Visitors to New York most often stay in the heart of the city, in Manhattan. Here’s a guide to help you choose the neighborhood that will help you find your way around this unique city.
Manhattan, the heart of New York City, is a bustling metropolis that embodies the dreams and aspirations of people from all walks of life. One of the world’s top tourist destinations, Manhattan has something for everyone: iconic landmarks, world-class museums and a skyline that’s an architectural marvel. Visitors can explore the Statue of Liberty, take in panoramic views of the city from the Empire State Building or catch a Broadway show in the Theater District. The energy of the city is palpable in Times Square, known for its neon lights and large billboards, where the New Year’s Eve ball drop is an annual spectacle watched by millions around the world. Central Park offers a verdant escape from the concrete jungle, while prestigious Fifth Avenue is a haven for luxury shopping.
Manhattan’s different neighborhoods each bring their own charm and appeal, adding to the city’s overall appeal. The bohemian spirit of Greenwich Village, the artistic ambience of SoHo and the multicultural tapestry of Harlem all contribute to Manhattan’s eclectic personality. In Chinatown and Little Italy, you’ll find a range of ethnic dishes to delight the taste buds, while in the Financial District, the power of Wall Street and the moving 9/11 memorial coexist in historical significance. Whether you’re interested in the sophistication of the Upper East Side or the freshness of the Lower East Side, Manhattan offers a range of experiences as varied as they are memorable. From Michelin-starred restaurants to food trucks, high-end boutiques to thrift stores, this is a city where contrasts flourish, creating an ever-changing but always captivating travel destination.
Table of Contents
Here’s a list of Manhattan’s neighborhoods:
East Harlem (Spanish Harlem/El Barrio)
Upper West Side
Upper East Side
Hell's Kitchen (Clinton)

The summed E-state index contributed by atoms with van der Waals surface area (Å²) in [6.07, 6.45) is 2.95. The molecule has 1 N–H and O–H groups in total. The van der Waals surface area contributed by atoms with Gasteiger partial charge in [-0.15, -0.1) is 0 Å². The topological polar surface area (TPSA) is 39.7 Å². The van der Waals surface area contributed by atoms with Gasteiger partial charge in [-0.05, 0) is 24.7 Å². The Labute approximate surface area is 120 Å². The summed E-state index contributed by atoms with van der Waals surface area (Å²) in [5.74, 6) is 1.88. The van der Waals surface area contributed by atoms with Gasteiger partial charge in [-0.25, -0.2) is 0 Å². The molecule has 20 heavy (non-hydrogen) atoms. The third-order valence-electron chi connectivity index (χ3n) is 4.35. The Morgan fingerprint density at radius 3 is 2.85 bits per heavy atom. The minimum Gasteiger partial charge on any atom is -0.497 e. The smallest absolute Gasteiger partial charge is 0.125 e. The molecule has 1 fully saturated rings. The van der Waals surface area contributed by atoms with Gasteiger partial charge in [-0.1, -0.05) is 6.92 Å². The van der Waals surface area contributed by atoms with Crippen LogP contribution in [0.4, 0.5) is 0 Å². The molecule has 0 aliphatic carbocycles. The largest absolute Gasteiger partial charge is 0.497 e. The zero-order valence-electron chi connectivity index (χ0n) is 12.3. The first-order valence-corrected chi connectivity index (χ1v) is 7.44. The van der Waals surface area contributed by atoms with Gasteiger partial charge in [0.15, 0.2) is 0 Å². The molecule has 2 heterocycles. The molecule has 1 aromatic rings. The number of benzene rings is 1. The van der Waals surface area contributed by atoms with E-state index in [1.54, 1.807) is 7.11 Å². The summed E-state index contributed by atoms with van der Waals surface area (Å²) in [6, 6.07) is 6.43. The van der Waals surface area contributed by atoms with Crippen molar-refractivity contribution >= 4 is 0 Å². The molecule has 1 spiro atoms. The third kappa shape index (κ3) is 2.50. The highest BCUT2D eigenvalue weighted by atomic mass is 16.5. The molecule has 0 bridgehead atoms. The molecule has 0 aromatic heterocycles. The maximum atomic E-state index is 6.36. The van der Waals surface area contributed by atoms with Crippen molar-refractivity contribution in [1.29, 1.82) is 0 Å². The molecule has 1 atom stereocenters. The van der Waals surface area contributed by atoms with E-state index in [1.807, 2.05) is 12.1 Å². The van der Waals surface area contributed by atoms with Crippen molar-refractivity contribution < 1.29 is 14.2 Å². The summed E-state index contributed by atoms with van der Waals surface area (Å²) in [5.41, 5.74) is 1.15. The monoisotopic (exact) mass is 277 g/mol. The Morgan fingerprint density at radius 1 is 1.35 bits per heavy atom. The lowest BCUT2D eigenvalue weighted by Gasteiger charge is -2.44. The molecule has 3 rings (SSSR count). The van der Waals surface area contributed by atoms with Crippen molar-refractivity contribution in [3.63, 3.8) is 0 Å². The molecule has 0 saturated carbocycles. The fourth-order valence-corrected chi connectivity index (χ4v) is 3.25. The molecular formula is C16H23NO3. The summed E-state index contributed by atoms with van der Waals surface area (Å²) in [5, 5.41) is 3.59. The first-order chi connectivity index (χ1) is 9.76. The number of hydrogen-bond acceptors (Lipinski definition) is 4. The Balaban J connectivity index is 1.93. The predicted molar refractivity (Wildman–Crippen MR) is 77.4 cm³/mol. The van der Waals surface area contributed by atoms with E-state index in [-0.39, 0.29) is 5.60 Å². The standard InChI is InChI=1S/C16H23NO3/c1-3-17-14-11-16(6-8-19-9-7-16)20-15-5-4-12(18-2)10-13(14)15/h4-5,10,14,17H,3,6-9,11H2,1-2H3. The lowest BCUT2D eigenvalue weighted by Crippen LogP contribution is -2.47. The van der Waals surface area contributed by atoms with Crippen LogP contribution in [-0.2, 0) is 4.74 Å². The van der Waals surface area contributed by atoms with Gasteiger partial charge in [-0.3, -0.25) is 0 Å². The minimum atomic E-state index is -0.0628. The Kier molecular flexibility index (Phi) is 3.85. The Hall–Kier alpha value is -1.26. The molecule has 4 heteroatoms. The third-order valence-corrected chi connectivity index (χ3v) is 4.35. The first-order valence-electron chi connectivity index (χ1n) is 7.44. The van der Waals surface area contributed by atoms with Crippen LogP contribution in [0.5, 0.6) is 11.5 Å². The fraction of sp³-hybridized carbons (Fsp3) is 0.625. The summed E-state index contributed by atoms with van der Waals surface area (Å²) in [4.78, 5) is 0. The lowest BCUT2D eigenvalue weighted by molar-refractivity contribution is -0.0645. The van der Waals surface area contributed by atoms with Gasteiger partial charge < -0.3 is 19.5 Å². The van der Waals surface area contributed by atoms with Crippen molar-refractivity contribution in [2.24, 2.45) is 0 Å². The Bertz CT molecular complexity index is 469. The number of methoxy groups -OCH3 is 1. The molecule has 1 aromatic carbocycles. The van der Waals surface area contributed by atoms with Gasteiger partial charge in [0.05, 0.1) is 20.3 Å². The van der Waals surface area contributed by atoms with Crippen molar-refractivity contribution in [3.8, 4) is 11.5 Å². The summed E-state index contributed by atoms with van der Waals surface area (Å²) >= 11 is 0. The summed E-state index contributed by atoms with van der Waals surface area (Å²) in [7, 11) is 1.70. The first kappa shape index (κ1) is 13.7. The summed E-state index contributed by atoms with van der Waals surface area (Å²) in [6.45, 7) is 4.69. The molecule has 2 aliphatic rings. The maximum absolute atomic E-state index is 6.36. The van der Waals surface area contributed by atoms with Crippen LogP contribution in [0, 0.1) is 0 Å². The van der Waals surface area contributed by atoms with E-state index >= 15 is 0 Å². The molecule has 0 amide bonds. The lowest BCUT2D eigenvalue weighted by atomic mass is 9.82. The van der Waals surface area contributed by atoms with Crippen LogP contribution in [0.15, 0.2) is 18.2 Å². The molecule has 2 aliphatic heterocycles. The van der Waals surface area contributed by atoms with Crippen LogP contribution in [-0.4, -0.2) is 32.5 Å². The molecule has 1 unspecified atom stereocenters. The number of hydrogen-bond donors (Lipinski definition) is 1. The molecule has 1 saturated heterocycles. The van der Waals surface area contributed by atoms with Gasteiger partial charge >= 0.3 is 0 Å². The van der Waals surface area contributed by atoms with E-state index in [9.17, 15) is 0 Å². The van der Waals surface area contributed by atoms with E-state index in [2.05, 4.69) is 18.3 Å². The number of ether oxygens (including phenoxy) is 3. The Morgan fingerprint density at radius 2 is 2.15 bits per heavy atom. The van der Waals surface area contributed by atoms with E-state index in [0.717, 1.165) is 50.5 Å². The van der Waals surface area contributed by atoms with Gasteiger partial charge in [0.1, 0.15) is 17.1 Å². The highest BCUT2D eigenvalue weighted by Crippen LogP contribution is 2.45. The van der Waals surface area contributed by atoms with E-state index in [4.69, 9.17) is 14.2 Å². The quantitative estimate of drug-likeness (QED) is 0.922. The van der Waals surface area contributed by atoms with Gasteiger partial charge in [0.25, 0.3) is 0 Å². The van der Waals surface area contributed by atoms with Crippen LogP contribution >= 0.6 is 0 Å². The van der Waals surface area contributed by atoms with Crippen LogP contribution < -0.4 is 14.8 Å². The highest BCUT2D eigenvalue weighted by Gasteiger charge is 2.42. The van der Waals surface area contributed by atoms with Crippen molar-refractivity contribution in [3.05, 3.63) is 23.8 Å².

NoMad (North of Madison Square Park)
SoHo (South of Houston Street)
TriBeCa (Triangle Below Canal Street)
Lower East Side
Nolita (North of Little Italy)
Battery Park City
South Street Seaport
Stuyvesant Town-Peter Cooper Village (East Village)
Alphabet City (East Village)
How to get around
An important aspect of your stay in New York will be getting from one point of interest to another. In addition to walking, try to find a place that suits you, with quick access to the subway, and to certain points of interest. Here’s more:
Visit Manhattan’s iconic neighborhoods
Manhattan, New York City’s most densely populated borough, is home to many diverse and vibrant neighborhoods. Each neighborhood has its own character and offers a variety of experiences for residents and visitors alike. Here’s a look at some of the main neighborhoods, their points of interest and some of the renowned hotels you might consider for your stay.
The Upper West Side
The Upper West Side is a residential and cultural hub with a relaxed, family-friendly atmosphere. It’s home to iconic institutions such as the American Museum of Natural History, Lincoln Center and Central Park. The luxurious Hotel Beacon offers spacious rooms and suites with fully equipped kitchenettes, making it an ideal choice for families or longer stays. Its location provides easy access to other city landmarks via the subway lines.